With our skeptical brains, many of us dismiss the notion of positivity or positive thinking out of hand. Yet, from our personal interactions and experiences, we often describe situations and people as giving us ‘the creeps’ or sending out ‘positive vibes’. This contradiction is understandable as we are only now beginning to understand the mind body connection that Ayurveda has recognized for thousands of years.
What Ayurveda tells us about Positive Thinking
Although positive psychology may be a modern construct, the principles were well-integrated into Ayurveda millennia ago. In fact, Acharya Charaka gave us a branch of Ayurvedic medicine called Sattvavajaya Chikitsa (SC), which is basically a form of Ayurvedic psychotherapy (1). In Ayurveda, the approach of therapy is non pharmacological, taking an approach not dissimilar to that behavioral psychology.
The main idea is to replace negative thoughts with positive ones, with a concept described as Pratipaksha bhavana. This basically means thinking thoughts of an opposing quality. This emphasis on positivity is regarded as critical for health and wellbeing because of the influence of a positive mind on the body.
How Does Positive Thinking Impact your Mind and Body
With the stress and grief that we have to deal with, positive thinking can be a challenge for many of us, but it’s well worth the effort. Here are some of the proven benefits of positive thinking.
The impact of the mind on physical health and susceptibility to infections has long been recognized in Ayurveda, but it is now supported by modern research. Several studies have found that individuals who are optimistic and have a positive mental attitude exhibit a stronger immune response when exposed to disease causing pathogens, while negative emotions have the opposite effect (2).
Stress, anxiety, and negative thinking are known to make us more vulnerable to unhealthy and risky behaviors. You are more likely to drink excessively, smoke, skip your exercise, avoid health checks, or sleep less when you are negative. On the other hand, positive thinking is associated with improved health management and consequently better health.
When faced with obstacles and stressful situations, positive thinking makes it easier to respond effectively. This has also been observed by researchers studying the emotional and mental health impact of the 9/11 terrorist attacks on the United States (3). They found that positive thinking works as a buffer, reducing the risk of depression and anxiety disorders even when faced with personal tragedy.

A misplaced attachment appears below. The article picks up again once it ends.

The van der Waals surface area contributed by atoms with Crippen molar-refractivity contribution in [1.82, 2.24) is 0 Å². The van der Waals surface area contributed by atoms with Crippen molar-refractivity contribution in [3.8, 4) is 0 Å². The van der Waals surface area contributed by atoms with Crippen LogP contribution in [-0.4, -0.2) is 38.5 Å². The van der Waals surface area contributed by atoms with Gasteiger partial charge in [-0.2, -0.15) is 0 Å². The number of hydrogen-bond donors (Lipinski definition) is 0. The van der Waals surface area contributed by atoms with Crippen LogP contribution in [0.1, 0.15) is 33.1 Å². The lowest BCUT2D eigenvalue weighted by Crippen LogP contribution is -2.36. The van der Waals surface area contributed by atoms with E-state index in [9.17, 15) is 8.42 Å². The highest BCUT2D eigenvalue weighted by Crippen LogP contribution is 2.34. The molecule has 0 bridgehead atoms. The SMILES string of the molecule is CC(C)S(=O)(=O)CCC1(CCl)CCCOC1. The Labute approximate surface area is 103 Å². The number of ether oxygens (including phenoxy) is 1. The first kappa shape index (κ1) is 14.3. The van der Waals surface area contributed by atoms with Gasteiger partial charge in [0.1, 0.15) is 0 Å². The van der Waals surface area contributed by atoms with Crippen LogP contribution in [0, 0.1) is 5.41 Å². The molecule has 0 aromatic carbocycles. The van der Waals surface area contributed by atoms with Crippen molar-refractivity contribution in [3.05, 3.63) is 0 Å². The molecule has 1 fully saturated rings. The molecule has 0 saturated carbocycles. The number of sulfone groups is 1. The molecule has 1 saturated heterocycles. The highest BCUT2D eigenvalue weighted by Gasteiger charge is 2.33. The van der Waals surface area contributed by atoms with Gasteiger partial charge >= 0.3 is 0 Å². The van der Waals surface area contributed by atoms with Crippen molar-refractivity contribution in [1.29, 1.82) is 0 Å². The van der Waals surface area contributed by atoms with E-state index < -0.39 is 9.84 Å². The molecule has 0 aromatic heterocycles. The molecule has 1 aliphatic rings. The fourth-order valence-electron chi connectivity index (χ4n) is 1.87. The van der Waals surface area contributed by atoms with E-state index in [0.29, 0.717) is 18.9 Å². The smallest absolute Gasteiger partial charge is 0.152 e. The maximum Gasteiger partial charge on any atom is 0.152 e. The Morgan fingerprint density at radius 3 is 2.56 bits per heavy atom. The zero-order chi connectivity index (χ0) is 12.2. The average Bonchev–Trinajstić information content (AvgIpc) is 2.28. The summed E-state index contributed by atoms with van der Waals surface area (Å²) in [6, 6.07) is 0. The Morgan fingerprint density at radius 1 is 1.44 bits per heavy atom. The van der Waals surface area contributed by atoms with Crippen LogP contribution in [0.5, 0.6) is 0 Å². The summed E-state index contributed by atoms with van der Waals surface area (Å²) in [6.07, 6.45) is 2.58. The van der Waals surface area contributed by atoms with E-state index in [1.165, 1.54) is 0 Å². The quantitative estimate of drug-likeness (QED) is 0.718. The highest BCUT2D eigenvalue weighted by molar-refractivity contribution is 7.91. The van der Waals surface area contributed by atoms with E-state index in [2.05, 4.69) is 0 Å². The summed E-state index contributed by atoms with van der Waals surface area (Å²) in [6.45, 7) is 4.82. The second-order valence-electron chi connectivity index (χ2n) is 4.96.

Strategies to Develop a Positive Attitude
Meditation takes center stage in Ayurveda and Yoga, when it comes to the management of not just mental health, but also spiritual and emotional wellbeing. Today, meditative practices that cultivate mindfulness are also used in clinical psychology to reduce stress levels, relieve anxiety, and cultivate healthy behaviors.
Meditation and mindfulness will help significantly in this regard, as it makes it easier to introspect and identify negative thoughts and emotions. You can also confide in loved ones who you trust to help with this exercise. Identifying such thoughts and emotions is the first step to overcoming them.
Confront & Challenge your Negativity
Once you have identified those negative thoughts, you can begin to confront and challenge them. Every time you hear that negative voice in your head, filling you with self-doubt or guilt, challenge it by responding with positive self-talk. Studies show that even small changes in the way you talk to yourself and think can improve your ability to control emotions and cope with stress (4).
The best way to get started is by picking up a journal and noting down things that you have reason to be grateful for, whether its your friends, family, roof over your head, or your health. Research shows that this practice can help cultivate optimism and a positive energy in your life (5).
It isn’t always easy to be positive, especially when life can be incredibly tough. If you find yourself still struggling to cope with negative thoughts, reach out to a counsellor, psychologist, or an Ayurvedic physician for more help.
This article is reviewed by Suchitra Marwah